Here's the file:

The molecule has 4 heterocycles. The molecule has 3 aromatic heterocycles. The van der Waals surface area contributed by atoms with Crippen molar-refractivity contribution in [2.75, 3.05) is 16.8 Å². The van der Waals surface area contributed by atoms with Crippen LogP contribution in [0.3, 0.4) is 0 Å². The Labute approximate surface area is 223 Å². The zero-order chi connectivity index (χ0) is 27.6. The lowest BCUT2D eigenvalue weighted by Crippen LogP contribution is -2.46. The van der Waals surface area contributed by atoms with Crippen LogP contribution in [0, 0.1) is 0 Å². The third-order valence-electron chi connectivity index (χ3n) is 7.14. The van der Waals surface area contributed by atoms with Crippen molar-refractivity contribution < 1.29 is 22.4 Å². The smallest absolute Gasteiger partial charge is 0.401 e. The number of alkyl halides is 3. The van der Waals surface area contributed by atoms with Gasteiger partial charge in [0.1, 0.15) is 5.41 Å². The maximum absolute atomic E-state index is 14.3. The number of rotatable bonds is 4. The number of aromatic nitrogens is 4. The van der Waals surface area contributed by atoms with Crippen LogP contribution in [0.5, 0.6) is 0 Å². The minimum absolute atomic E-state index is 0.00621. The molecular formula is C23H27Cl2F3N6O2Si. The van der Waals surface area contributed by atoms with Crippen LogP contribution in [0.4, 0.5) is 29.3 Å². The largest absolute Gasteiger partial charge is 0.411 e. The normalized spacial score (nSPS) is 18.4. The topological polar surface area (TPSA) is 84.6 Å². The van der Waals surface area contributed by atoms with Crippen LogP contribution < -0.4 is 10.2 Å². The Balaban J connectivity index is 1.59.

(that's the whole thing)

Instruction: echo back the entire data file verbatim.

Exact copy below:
The molecule has 4 heterocycles. The molecule has 3 aromatic heterocycles. The van der Waals surface area contributed by atoms with Crippen molar-refractivity contribution in [2.75, 3.05) is 16.8 Å². The van der Waals surface area contributed by atoms with Crippen LogP contribution in [0.3, 0.4) is 0 Å². The Labute approximate surface area is 223 Å². The zero-order chi connectivity index (χ0) is 27.6. The lowest BCUT2D eigenvalue weighted by Crippen LogP contribution is -2.46. The van der Waals surface area contributed by atoms with Crippen LogP contribution in [0, 0.1) is 0 Å². The third-order valence-electron chi connectivity index (χ3n) is 7.14. The van der Waals surface area contributed by atoms with Crippen molar-refractivity contribution < 1.29 is 22.4 Å². The smallest absolute Gasteiger partial charge is 0.401 e. The number of alkyl halides is 3. The van der Waals surface area contributed by atoms with Gasteiger partial charge in [0.1, 0.15) is 5.41 Å². The maximum absolute atomic E-state index is 14.3. The number of rotatable bonds is 4. The number of aromatic nitrogens is 4. The van der Waals surface area contributed by atoms with Crippen LogP contribution in [0.5, 0.6) is 0 Å². The minimum absolute atomic E-state index is 0.00621. The molecular formula is C23H27Cl2F3N6O2Si. The van der Waals surface area contributed by atoms with Crippen LogP contribution in [0.4, 0.5) is 29.3 Å². The largest absolute Gasteiger partial charge is 0.411 e. The normalized spacial score (nSPS) is 18.4. The topological polar surface area (TPSA) is 84.6 Å². The van der Waals surface area contributed by atoms with Crippen LogP contribution < -0.4 is 10.2 Å². The Balaban J connectivity index is 1.59.